New processor architecture solves combinatorial optimization

    The speed of computers is constantly increasing, transforming the world around us. Information technology helps humanity cope with many difficulties in various fields. Part of the real problems can be solved using combinatorial computer systems. However, as the number of analyzed factors increases, the number of combinations grows, and the “problem of combinatorial optimization” arises. In order to solve it, it is necessary to significantly increase the speed of the computers, which to date has become extremely difficult to carry out without a radical overhaul of the basics of constructing the appropriate equipment. This is what Fujitsu did.

    Gordon Moore's law, which involved doubling the number of transistors in semiconductor circuits every two years, has been the main rule in the design and manufacture of microelectronics for the past 50 years. The uncontrolled increase in the performance of computing systems has provided certain benefits to mankind, but today experts do not see the conditions for the continuation of this law.

    If we want computers to significantly improve our quality of life in the future, the IT industry must take a number of measures, including the development of fundamentally new devices, such as quantum computers. Such systems, based on the method called “quantum annealing,” were developed specifically to solve the problem of combinatorial optimization.

    Although today's quantum computers are generally able to solve this problem, there are limitations on their capabilities associated with connecting adjacent elements. Therefore, manufacturers of computing equipment have a need to create a new computer architecture that can quickly and efficiently process a large number of combinations composed of existing factors of the real world.

    New processor architecture

    The University of Toronto and Fujitsu have jointly developed a new computer architecture to find the best solutions to practical problems by analyzing a huge number of combinations. The architecture uses CMOS technology, expanding its scope.

    The new development has two distinctive features.

    1. First of all, it is a "non-von Neumann" architecture, therefore, it minimizes the amount of data movement. Almost all modern computers use the "von Neumann processing." This means that program data is stored in memory, and then operations with them are sequentially performed. In recent years, computer performance has increased significantly, and the low speed of reading instructions from memory has become a bottleneck. As a result, the possibility of switching to "non-von Neumann" data processing looks more and more attractive. Similar architectures are used in neurocomputers (created by the type of neural circuits), quantum computers that use the principle of behavior of elementary particles of quantum mechanics, and DNA computers.

    A technology for minimizing data movement using non-von Neumann operations

    By using “non-von Neumann” data processing (program execution) and updating a variable optimization (bit), the cost of solving the problem is reduced. In this case, the data is first loaded from memory, then, as necessary, their optimization is performed, after which a finished result is issued. Because during operation, data is not read or written to memory, time and energy costs are reduced. In addition, by minimizing the movement of data between the basic schemes, it is necessary to move their minimum volume to the upper levels.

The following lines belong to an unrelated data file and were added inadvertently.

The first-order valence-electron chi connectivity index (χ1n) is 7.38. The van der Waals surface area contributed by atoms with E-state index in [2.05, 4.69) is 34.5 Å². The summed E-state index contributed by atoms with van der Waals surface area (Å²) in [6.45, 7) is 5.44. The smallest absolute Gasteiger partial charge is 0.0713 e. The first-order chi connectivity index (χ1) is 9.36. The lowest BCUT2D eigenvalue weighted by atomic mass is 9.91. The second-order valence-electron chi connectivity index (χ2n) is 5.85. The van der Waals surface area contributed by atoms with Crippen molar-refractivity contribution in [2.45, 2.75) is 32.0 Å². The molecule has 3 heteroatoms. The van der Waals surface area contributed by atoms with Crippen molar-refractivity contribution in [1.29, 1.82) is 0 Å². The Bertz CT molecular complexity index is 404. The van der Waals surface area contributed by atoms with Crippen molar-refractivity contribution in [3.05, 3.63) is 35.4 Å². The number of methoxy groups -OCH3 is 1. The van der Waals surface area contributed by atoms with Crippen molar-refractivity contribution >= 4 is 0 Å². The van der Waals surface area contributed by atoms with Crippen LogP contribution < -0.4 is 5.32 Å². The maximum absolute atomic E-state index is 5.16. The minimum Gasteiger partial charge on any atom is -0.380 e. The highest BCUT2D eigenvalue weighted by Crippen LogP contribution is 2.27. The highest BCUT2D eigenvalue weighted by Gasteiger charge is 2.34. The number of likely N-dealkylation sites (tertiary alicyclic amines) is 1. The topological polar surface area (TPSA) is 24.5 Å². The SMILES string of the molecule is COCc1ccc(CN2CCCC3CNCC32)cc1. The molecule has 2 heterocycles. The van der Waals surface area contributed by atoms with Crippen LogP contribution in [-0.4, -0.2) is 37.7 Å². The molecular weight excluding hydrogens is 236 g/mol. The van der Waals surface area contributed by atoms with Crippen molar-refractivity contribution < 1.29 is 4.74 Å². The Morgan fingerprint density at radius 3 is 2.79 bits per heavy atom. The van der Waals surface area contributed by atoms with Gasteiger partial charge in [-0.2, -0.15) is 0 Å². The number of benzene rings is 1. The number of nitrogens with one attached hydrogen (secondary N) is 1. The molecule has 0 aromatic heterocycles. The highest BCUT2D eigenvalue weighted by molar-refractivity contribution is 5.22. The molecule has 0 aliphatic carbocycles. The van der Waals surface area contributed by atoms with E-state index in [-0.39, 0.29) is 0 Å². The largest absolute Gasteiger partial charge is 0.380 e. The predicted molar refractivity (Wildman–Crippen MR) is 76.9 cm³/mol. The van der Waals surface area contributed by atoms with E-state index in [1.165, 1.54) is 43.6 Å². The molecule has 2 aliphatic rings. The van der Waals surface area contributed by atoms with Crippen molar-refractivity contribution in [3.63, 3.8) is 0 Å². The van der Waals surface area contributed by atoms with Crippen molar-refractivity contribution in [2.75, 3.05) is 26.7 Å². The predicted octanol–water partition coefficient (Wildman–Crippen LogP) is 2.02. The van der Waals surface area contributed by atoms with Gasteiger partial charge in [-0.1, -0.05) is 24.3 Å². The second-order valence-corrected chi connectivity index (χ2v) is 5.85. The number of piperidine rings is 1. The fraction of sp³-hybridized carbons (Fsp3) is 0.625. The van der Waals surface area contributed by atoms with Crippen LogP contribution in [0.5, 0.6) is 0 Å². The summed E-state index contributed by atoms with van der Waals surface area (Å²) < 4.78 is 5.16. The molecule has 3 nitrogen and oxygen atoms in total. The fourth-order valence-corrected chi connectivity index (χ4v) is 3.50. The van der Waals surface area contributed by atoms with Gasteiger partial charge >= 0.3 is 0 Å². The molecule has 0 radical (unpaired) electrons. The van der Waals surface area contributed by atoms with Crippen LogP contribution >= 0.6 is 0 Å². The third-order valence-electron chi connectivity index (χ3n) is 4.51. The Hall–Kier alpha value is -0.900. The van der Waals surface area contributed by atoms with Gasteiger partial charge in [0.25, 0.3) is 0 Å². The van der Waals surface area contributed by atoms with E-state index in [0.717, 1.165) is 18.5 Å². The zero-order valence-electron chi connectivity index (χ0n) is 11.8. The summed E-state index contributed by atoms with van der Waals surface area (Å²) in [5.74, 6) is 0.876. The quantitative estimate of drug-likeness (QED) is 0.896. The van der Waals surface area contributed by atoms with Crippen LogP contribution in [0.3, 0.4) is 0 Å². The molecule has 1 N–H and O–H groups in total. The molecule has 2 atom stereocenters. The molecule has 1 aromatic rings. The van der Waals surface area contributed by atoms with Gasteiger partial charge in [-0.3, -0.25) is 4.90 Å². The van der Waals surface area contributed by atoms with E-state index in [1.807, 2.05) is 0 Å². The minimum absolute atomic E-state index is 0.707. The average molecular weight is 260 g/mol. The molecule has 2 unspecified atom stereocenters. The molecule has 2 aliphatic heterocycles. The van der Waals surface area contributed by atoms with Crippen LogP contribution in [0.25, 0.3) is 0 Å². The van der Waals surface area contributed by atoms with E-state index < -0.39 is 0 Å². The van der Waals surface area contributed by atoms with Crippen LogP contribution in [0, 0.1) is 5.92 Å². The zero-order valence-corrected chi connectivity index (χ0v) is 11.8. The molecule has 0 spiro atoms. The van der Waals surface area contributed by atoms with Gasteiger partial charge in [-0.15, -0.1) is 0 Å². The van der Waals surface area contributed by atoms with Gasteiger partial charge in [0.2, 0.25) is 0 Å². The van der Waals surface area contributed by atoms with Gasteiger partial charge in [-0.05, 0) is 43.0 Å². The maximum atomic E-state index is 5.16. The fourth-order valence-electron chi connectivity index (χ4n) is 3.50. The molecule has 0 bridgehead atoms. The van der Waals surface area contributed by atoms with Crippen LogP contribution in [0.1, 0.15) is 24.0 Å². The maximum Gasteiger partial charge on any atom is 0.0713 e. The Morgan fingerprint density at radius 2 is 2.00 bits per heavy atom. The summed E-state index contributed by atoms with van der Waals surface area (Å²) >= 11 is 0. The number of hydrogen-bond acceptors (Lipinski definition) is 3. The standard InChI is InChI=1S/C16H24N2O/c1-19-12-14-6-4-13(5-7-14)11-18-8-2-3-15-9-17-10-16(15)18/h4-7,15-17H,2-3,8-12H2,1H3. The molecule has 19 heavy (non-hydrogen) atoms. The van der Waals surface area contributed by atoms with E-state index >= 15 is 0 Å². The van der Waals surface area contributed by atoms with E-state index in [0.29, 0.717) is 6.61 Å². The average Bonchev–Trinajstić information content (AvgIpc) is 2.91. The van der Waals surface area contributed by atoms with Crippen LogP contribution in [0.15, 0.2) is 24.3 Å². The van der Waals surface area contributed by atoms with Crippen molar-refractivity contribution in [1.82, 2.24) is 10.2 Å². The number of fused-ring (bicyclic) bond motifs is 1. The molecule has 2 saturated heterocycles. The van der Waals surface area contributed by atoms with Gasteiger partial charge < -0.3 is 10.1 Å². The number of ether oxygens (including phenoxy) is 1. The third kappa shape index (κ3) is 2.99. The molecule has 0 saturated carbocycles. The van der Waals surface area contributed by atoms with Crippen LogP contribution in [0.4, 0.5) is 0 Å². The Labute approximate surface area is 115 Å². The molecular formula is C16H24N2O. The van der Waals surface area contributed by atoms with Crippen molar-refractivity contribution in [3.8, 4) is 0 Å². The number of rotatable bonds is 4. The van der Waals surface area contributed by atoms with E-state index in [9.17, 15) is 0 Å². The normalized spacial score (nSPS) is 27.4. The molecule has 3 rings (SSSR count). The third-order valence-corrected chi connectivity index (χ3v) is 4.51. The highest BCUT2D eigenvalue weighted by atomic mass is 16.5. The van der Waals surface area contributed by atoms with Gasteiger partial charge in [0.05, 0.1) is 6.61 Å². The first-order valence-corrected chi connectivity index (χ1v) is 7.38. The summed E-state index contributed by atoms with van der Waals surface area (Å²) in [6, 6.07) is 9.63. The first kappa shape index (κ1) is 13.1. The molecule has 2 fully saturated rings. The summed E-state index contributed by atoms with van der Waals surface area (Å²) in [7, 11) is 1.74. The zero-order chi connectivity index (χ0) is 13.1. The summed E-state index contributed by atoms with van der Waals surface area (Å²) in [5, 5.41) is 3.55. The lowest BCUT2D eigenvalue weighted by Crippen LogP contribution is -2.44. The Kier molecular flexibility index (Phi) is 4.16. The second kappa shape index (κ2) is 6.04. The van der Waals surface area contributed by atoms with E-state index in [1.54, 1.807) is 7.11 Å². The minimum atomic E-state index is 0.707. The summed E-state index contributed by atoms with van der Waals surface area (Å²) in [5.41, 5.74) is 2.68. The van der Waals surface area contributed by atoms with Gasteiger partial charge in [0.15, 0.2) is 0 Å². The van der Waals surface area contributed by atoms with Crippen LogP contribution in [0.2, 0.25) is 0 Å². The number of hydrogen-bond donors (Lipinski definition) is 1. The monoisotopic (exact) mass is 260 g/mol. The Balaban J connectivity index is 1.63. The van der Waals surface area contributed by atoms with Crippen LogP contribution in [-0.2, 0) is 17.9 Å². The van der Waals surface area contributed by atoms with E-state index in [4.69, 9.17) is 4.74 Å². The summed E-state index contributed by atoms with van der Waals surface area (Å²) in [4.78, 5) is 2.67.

2. The second distinctive feature is the use of "high-speed technology in the basic optimization scheme." In this scheme, probability theory is used to search for the most optimal state. The probability of determining the optimal state of the object is increased by parallel calculation of the value of each operation for several options. If the search stops in the middle, this method cyclically adds a constant value to the total energy consumption in order to increase the probability of an exception for the next state. This approach allows you to quickly get the best solution.

    Acceleration technology for basic optimization schemes

    Fujitsu experts tested the new architecture and created a basic optimization scheme based on a programmable logic integrated circuit such as FPGA (i.e., a circuit whose configuration can be configured directly by the customer), capable of processing 1024 bits. The new system is about 10 thousand times faster than a similar system running on processors of standard architecture (x86).

    The use of several basic schemes that perform optimization in parallel allows one to solve a wider range of problems in comparison with current quantum computers. The scale of the problems being solved and the speed of their processing are also increasing. This allows, for example, to optimize several thousand physically distributed databases. Fujitsu will continue to work on improving the new architecture and plans to create an experimental system with scaling from 100 thousand to 1 million bits by 2018.

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